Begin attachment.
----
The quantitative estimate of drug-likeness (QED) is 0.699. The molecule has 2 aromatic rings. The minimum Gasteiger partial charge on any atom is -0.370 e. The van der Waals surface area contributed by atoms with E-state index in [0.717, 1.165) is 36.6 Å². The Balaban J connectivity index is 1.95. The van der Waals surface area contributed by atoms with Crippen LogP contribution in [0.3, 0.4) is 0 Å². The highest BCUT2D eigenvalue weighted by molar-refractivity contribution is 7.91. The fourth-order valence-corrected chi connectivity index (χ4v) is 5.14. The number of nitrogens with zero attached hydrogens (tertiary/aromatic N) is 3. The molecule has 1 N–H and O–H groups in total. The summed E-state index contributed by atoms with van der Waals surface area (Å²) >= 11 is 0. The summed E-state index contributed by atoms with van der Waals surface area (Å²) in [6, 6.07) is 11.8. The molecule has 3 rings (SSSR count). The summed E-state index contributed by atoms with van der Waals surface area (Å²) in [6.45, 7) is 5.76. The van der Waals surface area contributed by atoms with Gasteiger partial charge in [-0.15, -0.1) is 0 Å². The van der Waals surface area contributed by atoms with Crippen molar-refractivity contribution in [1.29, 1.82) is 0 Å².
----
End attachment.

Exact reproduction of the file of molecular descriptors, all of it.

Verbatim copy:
The quantitative estimate of drug-likeness (QED) is 0.699. The molecule has 2 aromatic rings. The minimum Gasteiger partial charge on any atom is -0.370 e. The van der Waals surface area contributed by atoms with E-state index in [0.717, 1.165) is 36.6 Å². The Balaban J connectivity index is 1.95. The van der Waals surface area contributed by atoms with Crippen LogP contribution in [0.3, 0.4) is 0 Å². The highest BCUT2D eigenvalue weighted by molar-refractivity contribution is 7.91. The fourth-order valence-corrected chi connectivity index (χ4v) is 5.14. The number of nitrogens with zero attached hydrogens (tertiary/aromatic N) is 3. The molecule has 1 N–H and O–H groups in total. The summed E-state index contributed by atoms with van der Waals surface area (Å²) >= 11 is 0. The summed E-state index contributed by atoms with van der Waals surface area (Å²) in [6, 6.07) is 11.8. The molecule has 3 rings (SSSR count). The summed E-state index contributed by atoms with van der Waals surface area (Å²) in [6.45, 7) is 5.76. The van der Waals surface area contributed by atoms with Gasteiger partial charge in [-0.15, -0.1) is 0 Å². The van der Waals surface area contributed by atoms with Crippen molar-refractivity contribution in [1.29, 1.82) is 0 Å².